The 3B's line with the Tribe over the season's first six weeks was just .213/.253/.351. In 99 PA he compiled 22 strikeouts against just 3 walks. Awful. As they tucked themselves into bed on May 12, the Indians held a 20-15 record, were tied for 1st place, and held aspirations of making the playoffs. In his previous 40 PA, Chisenhall had one extra-base hit and one walk. A change made sense.
Mark Reynolds, who was killing ball to that point (a .996 OPS at the time of Chisenhall's demotion), was moved from DH and occasional 1B work to playing 3B almost every game. Reynolds' numbers have since fallen off a cliff. His OPS since then is just .486, with a paltry 3 extra-base hits in 29 games. I don't mean to say that the move to 3B caused his massive slump (though being moved to a much more difficult position wasn't likely to help), he was never going to keep up his hot start and anyone with their eyes open knew it, but the switch and his slump have coincided, and with few other options, Reynolds has sat out only one game off during this entire run.
Meanwhile, Chisenhall's line in Columbus: .402/.473/.707. He's got 14 extra-base hits in just 23 games, and he's drawn 11 walks too.
The team's bats have slowed way down over the last three weeks (averaging just 3.68 runs per game and scoring more than 5 just once) and while part of that has been due to facing good pitching, anything with a reasonable chance at improving production ought to be tried. Certainly, given Chisenhall's numbers from the last month, there's a reasonable chance he provides a boost.
It goes without saying (well, no it doesn't, as I'm about to say it, but you know what I mean) that MLB pitching is much tougher to hit than that found in Triple-A, but Chisenhall has proven everything he's going to prove in Columbus and if he hasn't get his head and/or mechanics right after a month down there, maybe he's just not going to. There's no certainty he'll be a good player when he's brought back up, but we're past due to find out.
Problems in the infield were compounded when Asdrubal Cabrera strained his quad last week and had to be placed on the DL, forcing utility infielder Mike Aviles into the starting SS role. Calling Chisenhall back up wouldn't do anything to return Aviles to a backup role, but it would move Reynolds off the position and allow Terry Francona to better mix and match his lineups (Reynolds could still play 3B against lefties). Improved flexibility under a smart manager can be a big boost. Bringing Chisenhall up should end the 8-man bullpen (please end the 8-man bullpen!). Matt Langwell is the most likely candidate to be sent down, but I wouldn't miss Nick Hagadone either.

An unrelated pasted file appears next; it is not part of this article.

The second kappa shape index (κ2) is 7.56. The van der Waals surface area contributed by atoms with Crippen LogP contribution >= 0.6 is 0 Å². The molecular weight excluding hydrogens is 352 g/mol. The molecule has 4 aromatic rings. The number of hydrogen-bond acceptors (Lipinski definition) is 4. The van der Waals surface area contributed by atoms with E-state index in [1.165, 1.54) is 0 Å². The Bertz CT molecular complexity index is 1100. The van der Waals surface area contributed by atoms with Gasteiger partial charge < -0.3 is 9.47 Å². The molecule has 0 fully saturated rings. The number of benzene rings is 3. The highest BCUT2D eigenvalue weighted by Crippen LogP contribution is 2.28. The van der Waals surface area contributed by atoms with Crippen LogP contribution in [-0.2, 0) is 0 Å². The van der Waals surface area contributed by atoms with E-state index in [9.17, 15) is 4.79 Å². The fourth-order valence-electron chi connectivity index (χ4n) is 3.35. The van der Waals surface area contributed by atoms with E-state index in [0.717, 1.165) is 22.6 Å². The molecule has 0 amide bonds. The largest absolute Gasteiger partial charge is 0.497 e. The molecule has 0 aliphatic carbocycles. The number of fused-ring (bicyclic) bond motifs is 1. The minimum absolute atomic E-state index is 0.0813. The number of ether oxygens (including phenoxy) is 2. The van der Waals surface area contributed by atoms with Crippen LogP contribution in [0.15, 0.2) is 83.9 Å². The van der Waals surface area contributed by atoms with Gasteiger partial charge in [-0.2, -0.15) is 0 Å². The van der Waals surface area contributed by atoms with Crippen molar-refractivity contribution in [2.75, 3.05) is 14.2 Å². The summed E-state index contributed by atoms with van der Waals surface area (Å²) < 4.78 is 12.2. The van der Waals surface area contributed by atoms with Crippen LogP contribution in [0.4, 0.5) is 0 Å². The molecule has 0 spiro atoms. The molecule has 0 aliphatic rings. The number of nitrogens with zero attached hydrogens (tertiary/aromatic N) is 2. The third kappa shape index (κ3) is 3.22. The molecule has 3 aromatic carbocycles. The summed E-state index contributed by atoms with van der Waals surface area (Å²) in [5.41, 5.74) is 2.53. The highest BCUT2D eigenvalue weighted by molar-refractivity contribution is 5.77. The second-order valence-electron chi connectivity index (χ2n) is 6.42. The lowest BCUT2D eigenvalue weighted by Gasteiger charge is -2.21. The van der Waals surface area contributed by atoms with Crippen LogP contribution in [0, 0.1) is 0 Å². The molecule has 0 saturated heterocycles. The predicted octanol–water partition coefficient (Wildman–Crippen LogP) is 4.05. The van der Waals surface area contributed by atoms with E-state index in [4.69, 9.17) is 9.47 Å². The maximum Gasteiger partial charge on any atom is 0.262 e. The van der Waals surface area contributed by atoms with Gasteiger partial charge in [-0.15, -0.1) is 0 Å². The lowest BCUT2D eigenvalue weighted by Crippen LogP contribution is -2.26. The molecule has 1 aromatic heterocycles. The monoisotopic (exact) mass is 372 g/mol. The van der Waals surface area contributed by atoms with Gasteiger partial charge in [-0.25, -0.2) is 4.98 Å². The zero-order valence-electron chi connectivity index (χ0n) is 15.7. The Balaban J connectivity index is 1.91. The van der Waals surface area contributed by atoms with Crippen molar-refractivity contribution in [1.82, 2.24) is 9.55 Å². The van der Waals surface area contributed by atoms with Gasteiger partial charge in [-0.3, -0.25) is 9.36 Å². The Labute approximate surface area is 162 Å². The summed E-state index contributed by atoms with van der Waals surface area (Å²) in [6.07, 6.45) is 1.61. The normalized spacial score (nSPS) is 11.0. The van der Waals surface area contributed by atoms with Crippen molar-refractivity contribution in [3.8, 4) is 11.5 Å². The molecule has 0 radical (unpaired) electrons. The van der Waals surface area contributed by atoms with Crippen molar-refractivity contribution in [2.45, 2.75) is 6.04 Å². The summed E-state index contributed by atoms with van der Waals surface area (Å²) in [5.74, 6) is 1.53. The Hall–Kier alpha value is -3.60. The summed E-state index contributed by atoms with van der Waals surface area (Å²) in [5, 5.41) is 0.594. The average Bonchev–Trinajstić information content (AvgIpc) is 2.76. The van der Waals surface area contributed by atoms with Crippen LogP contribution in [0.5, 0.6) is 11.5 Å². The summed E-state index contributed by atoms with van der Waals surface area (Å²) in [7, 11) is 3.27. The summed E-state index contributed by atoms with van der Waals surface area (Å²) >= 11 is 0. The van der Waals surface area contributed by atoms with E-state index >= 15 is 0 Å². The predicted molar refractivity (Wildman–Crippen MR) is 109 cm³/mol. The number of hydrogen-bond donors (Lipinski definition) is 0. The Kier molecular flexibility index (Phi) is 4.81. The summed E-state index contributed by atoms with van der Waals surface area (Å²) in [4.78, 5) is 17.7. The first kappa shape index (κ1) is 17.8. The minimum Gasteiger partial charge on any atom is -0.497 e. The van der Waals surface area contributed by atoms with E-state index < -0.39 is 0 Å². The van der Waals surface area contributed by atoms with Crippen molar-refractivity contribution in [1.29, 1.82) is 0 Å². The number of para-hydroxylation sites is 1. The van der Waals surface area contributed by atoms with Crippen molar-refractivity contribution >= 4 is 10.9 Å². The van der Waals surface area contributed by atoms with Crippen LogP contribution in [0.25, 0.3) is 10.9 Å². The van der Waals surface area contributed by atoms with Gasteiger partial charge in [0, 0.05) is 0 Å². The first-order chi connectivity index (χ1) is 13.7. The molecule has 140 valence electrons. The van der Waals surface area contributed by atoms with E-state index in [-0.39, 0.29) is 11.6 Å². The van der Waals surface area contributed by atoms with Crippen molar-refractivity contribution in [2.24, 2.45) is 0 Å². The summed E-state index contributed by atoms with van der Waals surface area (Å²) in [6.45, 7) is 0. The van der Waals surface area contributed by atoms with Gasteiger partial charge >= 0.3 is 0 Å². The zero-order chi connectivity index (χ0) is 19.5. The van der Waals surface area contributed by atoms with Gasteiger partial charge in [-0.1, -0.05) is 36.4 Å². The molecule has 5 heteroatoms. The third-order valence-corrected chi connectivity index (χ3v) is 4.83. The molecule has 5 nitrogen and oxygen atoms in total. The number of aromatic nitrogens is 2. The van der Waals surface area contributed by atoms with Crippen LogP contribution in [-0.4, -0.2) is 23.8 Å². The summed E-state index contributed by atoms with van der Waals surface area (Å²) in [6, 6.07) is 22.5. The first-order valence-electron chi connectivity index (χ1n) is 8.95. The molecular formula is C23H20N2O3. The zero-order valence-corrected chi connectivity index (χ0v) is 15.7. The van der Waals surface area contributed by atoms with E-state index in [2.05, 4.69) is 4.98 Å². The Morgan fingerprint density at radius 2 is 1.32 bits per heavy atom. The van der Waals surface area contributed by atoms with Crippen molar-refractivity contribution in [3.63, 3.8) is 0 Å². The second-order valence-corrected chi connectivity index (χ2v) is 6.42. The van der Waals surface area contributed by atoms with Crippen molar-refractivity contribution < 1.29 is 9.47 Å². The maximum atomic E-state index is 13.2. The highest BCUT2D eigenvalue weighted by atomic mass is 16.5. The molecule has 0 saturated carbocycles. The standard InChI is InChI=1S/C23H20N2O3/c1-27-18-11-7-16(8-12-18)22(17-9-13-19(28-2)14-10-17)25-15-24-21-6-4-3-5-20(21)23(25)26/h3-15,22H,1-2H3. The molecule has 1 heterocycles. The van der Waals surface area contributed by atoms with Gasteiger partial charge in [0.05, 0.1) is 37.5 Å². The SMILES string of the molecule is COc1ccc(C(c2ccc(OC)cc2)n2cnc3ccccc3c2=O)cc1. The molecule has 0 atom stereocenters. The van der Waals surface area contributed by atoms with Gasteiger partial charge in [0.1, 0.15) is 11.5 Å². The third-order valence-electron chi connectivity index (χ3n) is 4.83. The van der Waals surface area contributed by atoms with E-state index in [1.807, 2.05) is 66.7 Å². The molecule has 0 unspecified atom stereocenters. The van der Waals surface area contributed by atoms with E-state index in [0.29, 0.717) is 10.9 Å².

Not many teams that suffer a 4-16 stretch of the baseball are destined for a good season, but after winning their last two games in Texas, the Indians are just 1 game below .500 and only 4.5 games back in the AL Central. The season has certainly felt lost to many Tribe fans recently, but it's not... not yet anyway. After this weekend's series with Washington, the schedule takes a turn for the easier: 4 games in Baltimore and 4 vs. Detroit are the Indians' only games against teams with a winning record until July 26th (though there is an 11-game road trip in there).
It's time to see what the team has got, all hands on deck. If Chisenhall is as bad as he was in April, so be it. Maybe something really has been fixed though, maybe he's ready to be the player we've been waiting for the last couple years. There's only one way to find out, and like all of life's best hopes and dreams, it doesn't involve Columbus.